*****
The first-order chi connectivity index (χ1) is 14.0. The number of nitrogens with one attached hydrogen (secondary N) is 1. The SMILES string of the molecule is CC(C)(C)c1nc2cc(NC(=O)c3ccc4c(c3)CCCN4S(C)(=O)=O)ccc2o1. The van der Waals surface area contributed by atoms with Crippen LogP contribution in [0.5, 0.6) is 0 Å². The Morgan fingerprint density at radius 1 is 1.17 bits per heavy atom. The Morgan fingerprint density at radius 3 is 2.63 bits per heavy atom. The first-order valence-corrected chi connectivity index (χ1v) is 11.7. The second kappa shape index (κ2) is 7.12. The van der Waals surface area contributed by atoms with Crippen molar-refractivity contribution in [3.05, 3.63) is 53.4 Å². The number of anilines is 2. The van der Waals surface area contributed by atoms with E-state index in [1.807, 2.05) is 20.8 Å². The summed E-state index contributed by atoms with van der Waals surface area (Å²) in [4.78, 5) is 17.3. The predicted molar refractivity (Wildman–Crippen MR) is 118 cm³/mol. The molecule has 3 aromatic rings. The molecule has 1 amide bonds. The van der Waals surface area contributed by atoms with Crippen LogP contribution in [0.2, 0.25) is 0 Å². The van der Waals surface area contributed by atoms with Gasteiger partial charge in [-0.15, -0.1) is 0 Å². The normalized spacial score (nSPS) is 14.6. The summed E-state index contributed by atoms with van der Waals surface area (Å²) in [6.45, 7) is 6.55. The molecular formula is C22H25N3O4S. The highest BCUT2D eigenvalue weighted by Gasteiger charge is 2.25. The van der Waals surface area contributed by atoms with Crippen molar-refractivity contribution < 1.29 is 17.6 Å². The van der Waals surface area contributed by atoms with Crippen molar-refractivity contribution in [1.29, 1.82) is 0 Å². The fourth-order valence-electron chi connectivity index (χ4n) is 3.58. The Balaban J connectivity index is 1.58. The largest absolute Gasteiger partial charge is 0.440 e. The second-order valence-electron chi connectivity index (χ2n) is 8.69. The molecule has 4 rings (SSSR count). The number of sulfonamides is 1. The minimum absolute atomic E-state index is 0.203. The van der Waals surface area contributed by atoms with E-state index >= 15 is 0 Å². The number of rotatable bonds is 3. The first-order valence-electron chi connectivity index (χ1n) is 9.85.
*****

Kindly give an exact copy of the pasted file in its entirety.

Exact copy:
The first-order chi connectivity index (χ1) is 14.0. The number of nitrogens with one attached hydrogen (secondary N) is 1. The SMILES string of the molecule is CC(C)(C)c1nc2cc(NC(=O)c3ccc4c(c3)CCCN4S(C)(=O)=O)ccc2o1. The van der Waals surface area contributed by atoms with Crippen LogP contribution in [0.5, 0.6) is 0 Å². The Morgan fingerprint density at radius 1 is 1.17 bits per heavy atom. The Morgan fingerprint density at radius 3 is 2.63 bits per heavy atom. The first-order valence-corrected chi connectivity index (χ1v) is 11.7. The second kappa shape index (κ2) is 7.12. The van der Waals surface area contributed by atoms with Crippen molar-refractivity contribution in [3.05, 3.63) is 53.4 Å². The number of anilines is 2. The van der Waals surface area contributed by atoms with E-state index in [1.807, 2.05) is 20.8 Å². The summed E-state index contributed by atoms with van der Waals surface area (Å²) in [4.78, 5) is 17.3. The predicted molar refractivity (Wildman–Crippen MR) is 118 cm³/mol. The molecule has 3 aromatic rings. The molecule has 1 amide bonds. The van der Waals surface area contributed by atoms with Crippen LogP contribution in [0.2, 0.25) is 0 Å². The van der Waals surface area contributed by atoms with Gasteiger partial charge in [-0.15, -0.1) is 0 Å². The normalized spacial score (nSPS) is 14.6. The summed E-state index contributed by atoms with van der Waals surface area (Å²) in [6.45, 7) is 6.55. The molecular formula is C22H25N3O4S. The highest BCUT2D eigenvalue weighted by Gasteiger charge is 2.25. The van der Waals surface area contributed by atoms with Crippen molar-refractivity contribution < 1.29 is 17.6 Å². The van der Waals surface area contributed by atoms with Crippen molar-refractivity contribution in [1.29, 1.82) is 0 Å². The fourth-order valence-electron chi connectivity index (χ4n) is 3.58. The Balaban J connectivity index is 1.58. The largest absolute Gasteiger partial charge is 0.440 e. The second-order valence-electron chi connectivity index (χ2n) is 8.69. The molecule has 4 rings (SSSR count). The number of sulfonamides is 1. The minimum absolute atomic E-state index is 0.203. The van der Waals surface area contributed by atoms with E-state index >= 15 is 0 Å². The number of rotatable bonds is 3. The first-order valence-electron chi connectivity index (χ1n) is 9.85.